Temperatures Rise at Charleston Redistricting Meeting

The NerveBy Marc Knapp
Citizen Reporter

Some weeks ago, the Charleston City Council earned praise for its responsiveness and responsibility, but after the May 10 redistricting public hearing that praise may have been mistaken.

The body was deadlocked for some time during its council meeting on proceeding with redistricting plans. If the deadlock were not broken, it would have been impossible to delineate the boundaries of voting districts before the election in November. Boundaries needed to be redrawn in the light of the 2010 census.

What was most stunning was the reluctance of many council members to attempt to craft a compromise. It seemed that some council members wanted the city to fail in finding a compromise.

Whatever the injustice, whatever the legal risks, whatever the opprobrium, they were prepared to live with it. One can only speculate on their motives.

Council member Kathleen Wilson was absent for the early part of the meeting and did not participate in the first part of the discussion and subsequent vote.

The vote was over the motion to accept Redistricting Plan C2, defined by city staff, but to work on issues relating to the plan before the second reading of the ordinance.

Six council members opposed the plan and although Mayor Joe Riley and five council members supported the motion, it failed because there was no majority. See all the redistricting plans considered by council here.

Councilman F. Gary White Jr., obviously conscious of the seriousness of the deadlock, challenged those who opposed the motion to make one of their own. The silence was deafening.

There was no effort on the part of the dissident council members to overcome the deadlock.

Riley moved on with the agenda but brought the redistricting issue back up when Wilson arrived in the chamber. There was chaos and mayhem thereafter with the mayor barely in control.

Dissident councilmen Jimmy Gallant III, Timothy Mallard and William Dudley Gregorie were loudly vocal in opposing Riley’s efforts to resuscitate the issue. It was against Roberts Rules of Order, they said.

Not so, said the mayor; if one of the members of the prevailing side wanted to reopen the issue because of a change in mind, then it was allowed. Councilman Dean Riegel volunteered to change his vote with a modest proviso that staff look at including all of Shadow Moss subdivision in his electorate.

A vote was again taken and with that of councilmen Wilson and Riegel, life was restored to city redistricting. The city was again to look at redistricting and consider the requests of Gregorie and Riegel in defining boundaries in the C2 plan. The council members that remained opposed to the motion were Gregorie, Mallard, Gallant, Blake Hallman and James Lewis Jr.

The core of the issue, at least for some of the dissident council members was the possible loss of African-American representation on council. There had been a significant decline in the ratio of African Americans to the total population in the 10 years before the 2010 census.

At the same time, the population of the city had grown 20 percent. It follows from this that without significant gerrymandering – not allowed by the Department of Justice – it would not be possible to preserve the same number of majority/minority districts that existed over the past 10 years.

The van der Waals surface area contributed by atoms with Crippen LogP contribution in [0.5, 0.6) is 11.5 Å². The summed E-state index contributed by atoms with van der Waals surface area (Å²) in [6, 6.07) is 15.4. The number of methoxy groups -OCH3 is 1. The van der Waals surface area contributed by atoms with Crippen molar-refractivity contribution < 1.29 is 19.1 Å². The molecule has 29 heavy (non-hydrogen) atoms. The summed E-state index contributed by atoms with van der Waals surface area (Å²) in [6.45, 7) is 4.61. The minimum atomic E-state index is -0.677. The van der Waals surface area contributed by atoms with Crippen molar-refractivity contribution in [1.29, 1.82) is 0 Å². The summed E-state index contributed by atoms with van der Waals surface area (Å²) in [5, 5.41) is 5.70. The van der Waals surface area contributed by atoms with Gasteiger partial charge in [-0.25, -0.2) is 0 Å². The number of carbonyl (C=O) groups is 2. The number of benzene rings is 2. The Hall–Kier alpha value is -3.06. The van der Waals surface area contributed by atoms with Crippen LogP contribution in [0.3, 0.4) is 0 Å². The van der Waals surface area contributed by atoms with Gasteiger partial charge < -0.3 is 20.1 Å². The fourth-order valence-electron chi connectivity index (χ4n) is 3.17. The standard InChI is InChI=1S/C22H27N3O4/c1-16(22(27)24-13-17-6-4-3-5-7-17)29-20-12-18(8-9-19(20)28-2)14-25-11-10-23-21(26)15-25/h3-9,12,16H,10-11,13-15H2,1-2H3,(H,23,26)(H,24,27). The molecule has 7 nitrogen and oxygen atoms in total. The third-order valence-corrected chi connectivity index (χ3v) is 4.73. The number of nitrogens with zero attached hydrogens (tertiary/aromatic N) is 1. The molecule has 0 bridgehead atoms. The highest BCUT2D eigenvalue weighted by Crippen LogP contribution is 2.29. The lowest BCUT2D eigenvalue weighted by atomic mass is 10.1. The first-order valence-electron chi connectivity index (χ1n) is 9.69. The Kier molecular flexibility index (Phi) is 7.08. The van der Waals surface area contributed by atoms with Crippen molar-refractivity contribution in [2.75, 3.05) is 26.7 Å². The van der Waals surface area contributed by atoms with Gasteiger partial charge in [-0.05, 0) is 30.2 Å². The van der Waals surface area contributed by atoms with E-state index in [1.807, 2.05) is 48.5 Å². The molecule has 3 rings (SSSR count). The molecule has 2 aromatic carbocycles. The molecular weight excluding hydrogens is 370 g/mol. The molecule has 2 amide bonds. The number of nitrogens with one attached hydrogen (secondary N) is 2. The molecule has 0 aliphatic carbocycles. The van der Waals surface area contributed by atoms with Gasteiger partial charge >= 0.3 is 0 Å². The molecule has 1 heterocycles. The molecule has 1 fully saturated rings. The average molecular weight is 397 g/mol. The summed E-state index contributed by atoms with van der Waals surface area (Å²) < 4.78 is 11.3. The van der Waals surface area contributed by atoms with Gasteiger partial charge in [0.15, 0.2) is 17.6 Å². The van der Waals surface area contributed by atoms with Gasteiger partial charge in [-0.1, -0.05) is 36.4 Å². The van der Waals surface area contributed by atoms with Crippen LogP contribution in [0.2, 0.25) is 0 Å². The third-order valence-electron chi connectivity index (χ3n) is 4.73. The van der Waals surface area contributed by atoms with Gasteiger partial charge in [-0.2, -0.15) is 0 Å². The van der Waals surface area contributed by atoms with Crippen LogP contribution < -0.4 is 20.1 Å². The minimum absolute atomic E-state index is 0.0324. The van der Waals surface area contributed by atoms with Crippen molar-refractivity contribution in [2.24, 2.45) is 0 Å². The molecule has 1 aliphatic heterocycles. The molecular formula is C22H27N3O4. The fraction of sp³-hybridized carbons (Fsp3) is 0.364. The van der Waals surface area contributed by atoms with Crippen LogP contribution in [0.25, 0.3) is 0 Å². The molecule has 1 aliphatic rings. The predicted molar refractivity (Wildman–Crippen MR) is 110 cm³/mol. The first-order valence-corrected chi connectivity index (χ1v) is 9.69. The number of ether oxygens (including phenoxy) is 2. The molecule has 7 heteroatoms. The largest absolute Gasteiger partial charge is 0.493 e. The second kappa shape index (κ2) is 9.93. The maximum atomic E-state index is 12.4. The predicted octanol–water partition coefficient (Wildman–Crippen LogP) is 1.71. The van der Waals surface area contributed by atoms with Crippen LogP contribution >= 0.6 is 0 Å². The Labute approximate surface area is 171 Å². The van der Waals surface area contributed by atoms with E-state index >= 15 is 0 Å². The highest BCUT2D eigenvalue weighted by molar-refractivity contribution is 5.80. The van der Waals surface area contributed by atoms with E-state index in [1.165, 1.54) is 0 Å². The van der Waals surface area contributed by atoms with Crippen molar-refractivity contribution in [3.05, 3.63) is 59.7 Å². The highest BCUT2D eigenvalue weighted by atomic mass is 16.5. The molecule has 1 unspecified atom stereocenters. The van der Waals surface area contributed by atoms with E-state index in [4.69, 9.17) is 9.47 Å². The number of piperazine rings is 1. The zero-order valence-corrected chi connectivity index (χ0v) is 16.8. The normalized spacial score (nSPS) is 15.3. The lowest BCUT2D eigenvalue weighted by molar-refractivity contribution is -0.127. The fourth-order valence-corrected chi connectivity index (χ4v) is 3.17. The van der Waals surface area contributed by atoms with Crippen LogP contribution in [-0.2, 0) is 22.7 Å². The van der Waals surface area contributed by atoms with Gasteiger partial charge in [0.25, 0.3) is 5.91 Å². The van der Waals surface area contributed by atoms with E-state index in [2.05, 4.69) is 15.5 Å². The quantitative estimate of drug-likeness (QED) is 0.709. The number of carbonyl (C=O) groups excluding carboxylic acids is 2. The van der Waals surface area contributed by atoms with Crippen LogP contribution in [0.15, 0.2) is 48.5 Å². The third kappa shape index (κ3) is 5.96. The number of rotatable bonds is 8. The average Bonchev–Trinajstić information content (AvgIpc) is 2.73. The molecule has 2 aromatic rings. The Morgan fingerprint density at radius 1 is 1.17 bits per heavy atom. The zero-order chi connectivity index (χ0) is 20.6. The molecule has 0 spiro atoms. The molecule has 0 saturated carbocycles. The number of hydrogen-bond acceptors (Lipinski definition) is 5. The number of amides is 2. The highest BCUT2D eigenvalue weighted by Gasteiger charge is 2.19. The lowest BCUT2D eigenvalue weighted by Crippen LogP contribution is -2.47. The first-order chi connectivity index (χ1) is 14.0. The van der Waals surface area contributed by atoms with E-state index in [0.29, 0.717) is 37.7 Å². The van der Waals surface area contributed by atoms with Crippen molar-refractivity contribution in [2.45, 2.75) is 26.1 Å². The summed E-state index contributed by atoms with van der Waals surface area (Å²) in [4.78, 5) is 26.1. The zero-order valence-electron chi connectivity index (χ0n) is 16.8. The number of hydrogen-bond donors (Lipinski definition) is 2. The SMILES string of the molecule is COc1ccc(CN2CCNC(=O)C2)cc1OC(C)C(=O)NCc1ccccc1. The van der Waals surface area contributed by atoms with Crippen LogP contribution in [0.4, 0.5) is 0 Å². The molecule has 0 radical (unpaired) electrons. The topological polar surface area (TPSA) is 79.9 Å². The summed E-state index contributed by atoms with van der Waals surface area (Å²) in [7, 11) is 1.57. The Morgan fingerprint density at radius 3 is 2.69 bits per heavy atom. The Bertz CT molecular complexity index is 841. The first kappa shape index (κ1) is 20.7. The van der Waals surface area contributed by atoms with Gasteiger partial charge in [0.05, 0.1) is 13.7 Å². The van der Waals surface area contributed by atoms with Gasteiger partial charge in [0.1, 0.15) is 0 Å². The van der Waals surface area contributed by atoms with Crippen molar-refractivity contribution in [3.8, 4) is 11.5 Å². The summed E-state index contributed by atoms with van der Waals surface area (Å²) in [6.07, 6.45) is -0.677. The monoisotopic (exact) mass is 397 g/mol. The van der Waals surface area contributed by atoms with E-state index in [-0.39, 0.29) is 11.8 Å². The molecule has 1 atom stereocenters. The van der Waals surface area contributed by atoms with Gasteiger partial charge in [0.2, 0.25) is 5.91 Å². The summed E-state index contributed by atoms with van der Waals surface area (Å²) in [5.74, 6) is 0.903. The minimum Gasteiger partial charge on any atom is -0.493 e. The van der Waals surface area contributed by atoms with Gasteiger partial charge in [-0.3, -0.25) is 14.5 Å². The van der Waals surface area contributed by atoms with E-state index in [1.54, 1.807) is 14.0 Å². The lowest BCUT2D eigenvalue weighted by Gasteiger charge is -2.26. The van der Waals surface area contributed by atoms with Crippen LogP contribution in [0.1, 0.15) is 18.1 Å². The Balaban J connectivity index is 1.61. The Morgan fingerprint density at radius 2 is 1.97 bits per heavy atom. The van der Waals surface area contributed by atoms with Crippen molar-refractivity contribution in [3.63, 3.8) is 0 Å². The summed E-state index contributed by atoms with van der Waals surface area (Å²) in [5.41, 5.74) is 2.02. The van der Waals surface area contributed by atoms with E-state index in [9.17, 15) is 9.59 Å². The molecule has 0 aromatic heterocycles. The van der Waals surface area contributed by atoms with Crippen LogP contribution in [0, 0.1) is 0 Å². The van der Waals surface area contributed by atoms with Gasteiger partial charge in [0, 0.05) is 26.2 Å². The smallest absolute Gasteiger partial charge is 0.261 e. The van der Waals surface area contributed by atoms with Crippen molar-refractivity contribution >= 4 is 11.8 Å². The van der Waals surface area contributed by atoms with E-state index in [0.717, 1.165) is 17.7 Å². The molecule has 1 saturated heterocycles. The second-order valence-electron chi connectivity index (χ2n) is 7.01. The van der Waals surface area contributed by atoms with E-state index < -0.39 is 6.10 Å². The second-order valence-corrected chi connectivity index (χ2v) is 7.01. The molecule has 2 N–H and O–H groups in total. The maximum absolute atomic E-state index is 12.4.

African Americans now comprise only 25 percent of the voting population and therefore making it near impossible to produce more than three majority/minority districts.

In our opinion, the city tried hard in crafting plans that would maximize the majority/minority districts but it was not possible to preserve those that existed before. In all of the city plans, much of the districts of Gallant and Lewis were to be combined.

Also, the ratio of minorities in Gregorie’s district would decline.

Gregorie accused the staff of ignoring his requests for changing boundaries and he noted, as did some citizens, that the Westside would now be split among three districts. Riegel also protested the split of some subdivisions into different districts.

Tim Keane defended the efforts of staff, as did many council members. There had been a number of workshops and the city had listened and gone back and refined plans in the light of such discussion.

Plan C and C2, the latter being only modestly different from C, had the smallest deviation of any of the plans, the major objective in defining district boundaries (deviation is the measure of variance from the average population of each voting. If there were a variance of 0, it would mean that every district had exactly the same population).

Because of other limitations it is virtually impossible to eliminate all deviation. Areas in districts have to be contiguous, and boundaries must run around and not through census blocs.

Some council members and citizens said that race should not matter in defining districts. Council members should serve all of their electorate regardless of its composition. Indeed one council member said that the broad community over the past 40 years or so had become totally desegregated and we should not be influenced by race.

But we continue to ask why there was no effort to break the deadlock on council before Wilson arrived? And worse, why was there such hostility to breaking the deadlock? Could it be tied to council members trying to embarrass the mayor?

Would it seem to weaken his position going into the November elections and in some way favor Gregorie, who is running for the office, or Mallard, who is rumored to planning to run?

Of course, using the old electoral boundaries would not force Lewis and Gallant to compete for the new district created by the merger of their original districts. And why did Hallman oppose the redistricting? What does he fear?

The overlying dissent seemed to be more about protecting individual council members rather than representing citizens.